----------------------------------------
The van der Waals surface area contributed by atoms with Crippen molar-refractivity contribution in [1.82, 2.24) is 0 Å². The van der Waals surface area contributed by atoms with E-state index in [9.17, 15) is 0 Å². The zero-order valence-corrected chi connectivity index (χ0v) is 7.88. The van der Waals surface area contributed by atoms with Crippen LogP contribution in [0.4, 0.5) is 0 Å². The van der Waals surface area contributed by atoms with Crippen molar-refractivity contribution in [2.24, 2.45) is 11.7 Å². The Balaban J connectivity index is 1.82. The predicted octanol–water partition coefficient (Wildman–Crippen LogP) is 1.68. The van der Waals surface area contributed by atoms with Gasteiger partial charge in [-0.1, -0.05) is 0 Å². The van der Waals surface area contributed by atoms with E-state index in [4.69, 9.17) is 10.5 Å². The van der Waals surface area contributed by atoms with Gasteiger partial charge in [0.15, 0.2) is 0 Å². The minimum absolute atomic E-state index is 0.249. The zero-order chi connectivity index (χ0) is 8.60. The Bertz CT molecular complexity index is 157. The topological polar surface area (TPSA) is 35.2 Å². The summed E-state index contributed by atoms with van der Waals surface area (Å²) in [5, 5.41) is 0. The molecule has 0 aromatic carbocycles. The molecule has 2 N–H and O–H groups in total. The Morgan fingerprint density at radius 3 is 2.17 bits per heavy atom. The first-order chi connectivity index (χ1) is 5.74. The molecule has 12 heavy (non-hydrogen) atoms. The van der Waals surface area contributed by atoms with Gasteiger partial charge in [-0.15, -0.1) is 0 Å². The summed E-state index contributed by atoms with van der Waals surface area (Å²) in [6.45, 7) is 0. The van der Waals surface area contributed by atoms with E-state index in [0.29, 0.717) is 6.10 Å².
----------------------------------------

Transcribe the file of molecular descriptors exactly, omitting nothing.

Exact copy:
The van der Waals surface area contributed by atoms with Crippen molar-refractivity contribution in [1.82, 2.24) is 0 Å². The van der Waals surface area contributed by atoms with E-state index in [9.17, 15) is 0 Å². The zero-order valence-corrected chi connectivity index (χ0v) is 7.88. The van der Waals surface area contributed by atoms with Crippen LogP contribution in [0.4, 0.5) is 0 Å². The van der Waals surface area contributed by atoms with Crippen molar-refractivity contribution in [2.24, 2.45) is 11.7 Å². The Balaban J connectivity index is 1.82. The predicted octanol–water partition coefficient (Wildman–Crippen LogP) is 1.68. The van der Waals surface area contributed by atoms with Gasteiger partial charge in [-0.1, -0.05) is 0 Å². The van der Waals surface area contributed by atoms with E-state index in [4.69, 9.17) is 10.5 Å². The van der Waals surface area contributed by atoms with Gasteiger partial charge in [0.15, 0.2) is 0 Å². The minimum absolute atomic E-state index is 0.249. The zero-order chi connectivity index (χ0) is 8.60. The Bertz CT molecular complexity index is 157. The topological polar surface area (TPSA) is 35.2 Å². The summed E-state index contributed by atoms with van der Waals surface area (Å²) in [5, 5.41) is 0. The molecule has 0 aromatic carbocycles. The molecule has 2 N–H and O–H groups in total. The Morgan fingerprint density at radius 3 is 2.17 bits per heavy atom. The first-order chi connectivity index (χ1) is 5.74. The molecule has 12 heavy (non-hydrogen) atoms. The van der Waals surface area contributed by atoms with Gasteiger partial charge in [-0.15, -0.1) is 0 Å². The summed E-state index contributed by atoms with van der Waals surface area (Å²) in [6.45, 7) is 0. The van der Waals surface area contributed by atoms with E-state index in [0.29, 0.717) is 6.10 Å².